As the season kicks off, contractors are reminded to address training and safety with their crews. This is not only important to ensure safe worksites, but it is also necessary to properly follow the Occupational Safety & Health Administration's requirements.
In the National Pavement Expo seminar "Complying with OSHA…What to Do If OSHA Drops In" attorney Adele L. Abrams offered contractors several tips for complying with the Occupational Safety & Health Administration (OSHA) standards. By following her suggestions, contractors can help their crews work more safely and can teach them how best to cooperate with OSHA should the company be subjected to an inspection. Abrams said that preparing for an OSHA inspection begins long before OSHA ever visits and should be a part of the regular practice and systems of every contractor.
According to Abrams, OSHA focuses on enforcement, not safety. She said OSHA regulations are minimum standards that must be met but added that meeting minimum standards does not ensure a safe workplace. She said companies should never be cited for only meeting the minimum OSHA requirements but companies can be cited for unsafe practices even if minimum standards are met.
Abrams said OSHA must meet several requirements before they can cite a company. These requirements include:
- OSHA must have jurisdiction
- The violated standard must apply to the cited employer
- The standard's requirements were not met
- The employer must have knowledge that the standard isn’t being met
Abrams added that OSHA has the initial burden of proof after citing an employer for a violation.
She said that while the most commonly cited standards are not in the pavement industry (the top four are violations of scaffolding, hazard communication, fall protection and respiratory protection) contractors need to make sure they are following proper procedures to protect their crews.
Abrams said proper training for every employee is essential to meeting OSHA standards, adding that it’s important to document the training every employee completes. While the training protects the employee the documentation is necessary to protect the employer should an accident occur on the jobsite.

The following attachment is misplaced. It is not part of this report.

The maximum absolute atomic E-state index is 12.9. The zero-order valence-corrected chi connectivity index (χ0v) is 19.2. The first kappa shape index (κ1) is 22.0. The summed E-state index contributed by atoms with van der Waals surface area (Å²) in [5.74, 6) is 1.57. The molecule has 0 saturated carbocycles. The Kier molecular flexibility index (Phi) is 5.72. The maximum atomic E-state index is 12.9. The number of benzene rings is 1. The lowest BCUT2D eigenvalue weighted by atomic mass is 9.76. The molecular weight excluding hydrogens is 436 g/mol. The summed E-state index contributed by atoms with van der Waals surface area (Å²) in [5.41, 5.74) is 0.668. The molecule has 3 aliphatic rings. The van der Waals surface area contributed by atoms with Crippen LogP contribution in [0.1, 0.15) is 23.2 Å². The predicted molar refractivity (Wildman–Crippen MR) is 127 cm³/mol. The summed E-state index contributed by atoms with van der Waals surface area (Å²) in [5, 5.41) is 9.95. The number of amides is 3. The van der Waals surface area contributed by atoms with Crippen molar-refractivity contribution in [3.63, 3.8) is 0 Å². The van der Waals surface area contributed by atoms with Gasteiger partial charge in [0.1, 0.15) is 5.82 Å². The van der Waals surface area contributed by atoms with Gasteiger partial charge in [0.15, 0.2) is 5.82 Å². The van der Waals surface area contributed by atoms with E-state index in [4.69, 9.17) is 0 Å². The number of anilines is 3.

She said that for the pavement maintenance industry one of the most important aspects of training might involve the use of hazardous chemicals and materials. Abrams noted that each time a new chemical is used in the company a proper training must be completed — and documented — making employees aware of physical and health hazards as well as proper handling.
Whether employers are completing standard safety training or chemical safety training, Abrams says it is necessary to complete all work instructions and training in English and Spanish.
With OSHA training courses available, Abrams suggested that every employee complete the 10-hour OSHA training course and supervisors complete the 30-hour OSHA training course.
Documentation and disciplinary actions
Just as documentation is essential for any training, Abrams said employers must make sure to document each employee misconduct and accident that occurs on the jobsite. This documentation trail will show OSHA that the company had employees complete the proper training and that rules were in place should unforeseeable employee misconduct occur.
"By documenting all training you can show that you trained the employee on the situation, the employee broke the rules, and that you enforced the rules," Abrams said, adding that it is necessary for employers to document every enforced safety discipline. "Most employees do not go beyond a verbal citation," Abrams said. "I recommend writing a memo to file, even if you only give a verbal warning."
She suggested the documentation include the employee's name, the date of the incident, and a description of the violation. She recommended that if an employee breaks the same rule three times he or she should be sent home with the third warning. By documenting the verbal warnings the company will be able to prove the employee broke the rules and received warnings before being sent home — preventing the employee from making erroneous claims against the company.